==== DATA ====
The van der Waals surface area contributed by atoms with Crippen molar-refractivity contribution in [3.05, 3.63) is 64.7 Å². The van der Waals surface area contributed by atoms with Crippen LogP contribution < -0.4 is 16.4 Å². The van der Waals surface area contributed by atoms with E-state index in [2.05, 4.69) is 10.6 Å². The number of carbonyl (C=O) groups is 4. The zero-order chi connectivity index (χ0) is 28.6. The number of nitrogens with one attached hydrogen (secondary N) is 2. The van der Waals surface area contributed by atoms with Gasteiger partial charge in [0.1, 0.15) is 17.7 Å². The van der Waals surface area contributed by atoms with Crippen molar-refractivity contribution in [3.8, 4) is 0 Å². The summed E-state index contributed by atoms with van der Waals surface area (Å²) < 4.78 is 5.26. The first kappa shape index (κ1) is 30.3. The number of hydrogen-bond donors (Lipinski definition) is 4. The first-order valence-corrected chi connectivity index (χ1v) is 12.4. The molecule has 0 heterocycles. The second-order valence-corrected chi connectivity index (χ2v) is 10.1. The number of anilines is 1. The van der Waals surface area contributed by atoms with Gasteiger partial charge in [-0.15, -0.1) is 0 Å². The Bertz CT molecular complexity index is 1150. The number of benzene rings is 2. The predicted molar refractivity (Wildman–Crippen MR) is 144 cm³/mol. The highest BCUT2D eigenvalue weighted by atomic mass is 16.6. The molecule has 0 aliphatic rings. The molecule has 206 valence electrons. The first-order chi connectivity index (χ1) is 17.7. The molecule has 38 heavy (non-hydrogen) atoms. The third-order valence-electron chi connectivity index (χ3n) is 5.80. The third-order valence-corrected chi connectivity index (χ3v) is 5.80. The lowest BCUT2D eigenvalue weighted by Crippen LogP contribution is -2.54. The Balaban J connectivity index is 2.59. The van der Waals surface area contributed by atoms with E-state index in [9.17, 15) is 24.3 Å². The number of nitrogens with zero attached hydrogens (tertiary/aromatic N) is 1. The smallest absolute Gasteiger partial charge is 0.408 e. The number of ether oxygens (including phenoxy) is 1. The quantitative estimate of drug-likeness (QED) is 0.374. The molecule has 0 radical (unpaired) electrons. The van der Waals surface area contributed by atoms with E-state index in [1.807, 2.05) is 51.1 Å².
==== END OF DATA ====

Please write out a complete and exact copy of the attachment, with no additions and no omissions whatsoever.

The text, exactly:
The van der Waals surface area contributed by atoms with Crippen molar-refractivity contribution in [3.05, 3.63) is 64.7 Å². The van der Waals surface area contributed by atoms with Crippen LogP contribution < -0.4 is 16.4 Å². The van der Waals surface area contributed by atoms with E-state index in [2.05, 4.69) is 10.6 Å². The number of carbonyl (C=O) groups is 4. The zero-order chi connectivity index (χ0) is 28.6. The number of nitrogens with one attached hydrogen (secondary N) is 2. The van der Waals surface area contributed by atoms with Gasteiger partial charge in [0.1, 0.15) is 17.7 Å². The van der Waals surface area contributed by atoms with Crippen molar-refractivity contribution in [3.8, 4) is 0 Å². The summed E-state index contributed by atoms with van der Waals surface area (Å²) < 4.78 is 5.26. The first kappa shape index (κ1) is 30.3. The number of hydrogen-bond donors (Lipinski definition) is 4. The first-order valence-corrected chi connectivity index (χ1v) is 12.4. The molecule has 0 heterocycles. The second-order valence-corrected chi connectivity index (χ2v) is 10.1. The number of anilines is 1. The van der Waals surface area contributed by atoms with Gasteiger partial charge in [-0.15, -0.1) is 0 Å². The Bertz CT molecular complexity index is 1150. The number of benzene rings is 2. The predicted molar refractivity (Wildman–Crippen MR) is 144 cm³/mol. The highest BCUT2D eigenvalue weighted by atomic mass is 16.6. The molecule has 0 aliphatic rings. The molecule has 206 valence electrons. The first-order chi connectivity index (χ1) is 17.7. The molecule has 38 heavy (non-hydrogen) atoms. The third-order valence-electron chi connectivity index (χ3n) is 5.80. The third-order valence-corrected chi connectivity index (χ3v) is 5.80. The lowest BCUT2D eigenvalue weighted by Crippen LogP contribution is -2.54. The Balaban J connectivity index is 2.59. The van der Waals surface area contributed by atoms with E-state index in [9.17, 15) is 24.3 Å². The number of nitrogens with zero attached hydrogens (tertiary/aromatic N) is 1. The smallest absolute Gasteiger partial charge is 0.408 e. The number of ether oxygens (including phenoxy) is 1. The quantitative estimate of drug-likeness (QED) is 0.374. The molecule has 0 radical (unpaired) electrons. The van der Waals surface area contributed by atoms with E-state index in [1.807, 2.05) is 51.1 Å².